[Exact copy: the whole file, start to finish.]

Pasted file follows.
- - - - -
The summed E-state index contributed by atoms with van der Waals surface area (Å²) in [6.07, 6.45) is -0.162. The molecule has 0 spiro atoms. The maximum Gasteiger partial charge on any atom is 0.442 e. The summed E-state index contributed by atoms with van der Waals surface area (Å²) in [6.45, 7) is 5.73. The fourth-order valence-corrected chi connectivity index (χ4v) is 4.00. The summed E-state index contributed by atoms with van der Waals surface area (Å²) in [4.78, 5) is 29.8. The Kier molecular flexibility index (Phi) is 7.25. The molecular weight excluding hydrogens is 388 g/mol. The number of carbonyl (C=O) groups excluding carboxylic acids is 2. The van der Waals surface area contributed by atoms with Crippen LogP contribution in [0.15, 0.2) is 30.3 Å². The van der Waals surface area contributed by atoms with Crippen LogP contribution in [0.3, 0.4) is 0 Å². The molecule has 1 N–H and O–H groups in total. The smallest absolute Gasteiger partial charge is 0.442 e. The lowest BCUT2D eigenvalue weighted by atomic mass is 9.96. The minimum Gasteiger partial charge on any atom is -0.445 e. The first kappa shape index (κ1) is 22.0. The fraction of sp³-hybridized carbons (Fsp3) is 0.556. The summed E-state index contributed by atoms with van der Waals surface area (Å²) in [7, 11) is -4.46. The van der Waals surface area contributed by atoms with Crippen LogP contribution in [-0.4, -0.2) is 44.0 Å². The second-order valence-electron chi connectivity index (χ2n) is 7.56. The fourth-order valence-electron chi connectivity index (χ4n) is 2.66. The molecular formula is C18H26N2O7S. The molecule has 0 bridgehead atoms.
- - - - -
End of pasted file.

The summed E-state index contributed by atoms with van der Waals surface area (Å²) in [6.07, 6.45) is -0.162. The molecule has 0 spiro atoms. The maximum Gasteiger partial charge on any atom is 0.442 e. The summed E-state index contributed by atoms with van der Waals surface area (Å²) in [6.45, 7) is 5.73. The fourth-order valence-corrected chi connectivity index (χ4v) is 4.00. The summed E-state index contributed by atoms with van der Waals surface area (Å²) in [4.78, 5) is 29.8. The Kier molecular flexibility index (Phi) is 7.25. The molecular weight excluding hydrogens is 388 g/mol. The number of carbonyl (C=O) groups excluding carboxylic acids is 2. The van der Waals surface area contributed by atoms with Crippen LogP contribution in [0.15, 0.2) is 30.3 Å². The van der Waals surface area contributed by atoms with Crippen LogP contribution in [0.3, 0.4) is 0 Å². The molecule has 1 N–H and O–H groups in total. The smallest absolute Gasteiger partial charge is 0.442 e. The lowest BCUT2D eigenvalue weighted by atomic mass is 9.96. The minimum Gasteiger partial charge on any atom is -0.445 e. The first kappa shape index (κ1) is 22.0. The fraction of sp³-hybridized carbons (Fsp3) is 0.556. The summed E-state index contributed by atoms with van der Waals surface area (Å²) in [7, 11) is -4.46. The van der Waals surface area contributed by atoms with Crippen LogP contribution in [-0.4, -0.2) is 44.0 Å². The second-order valence-electron chi connectivity index (χ2n) is 7.56. The fourth-order valence-electron chi connectivity index (χ4n) is 2.66. The molecular formula is C18H26N2O7S. The molecule has 0 bridgehead atoms.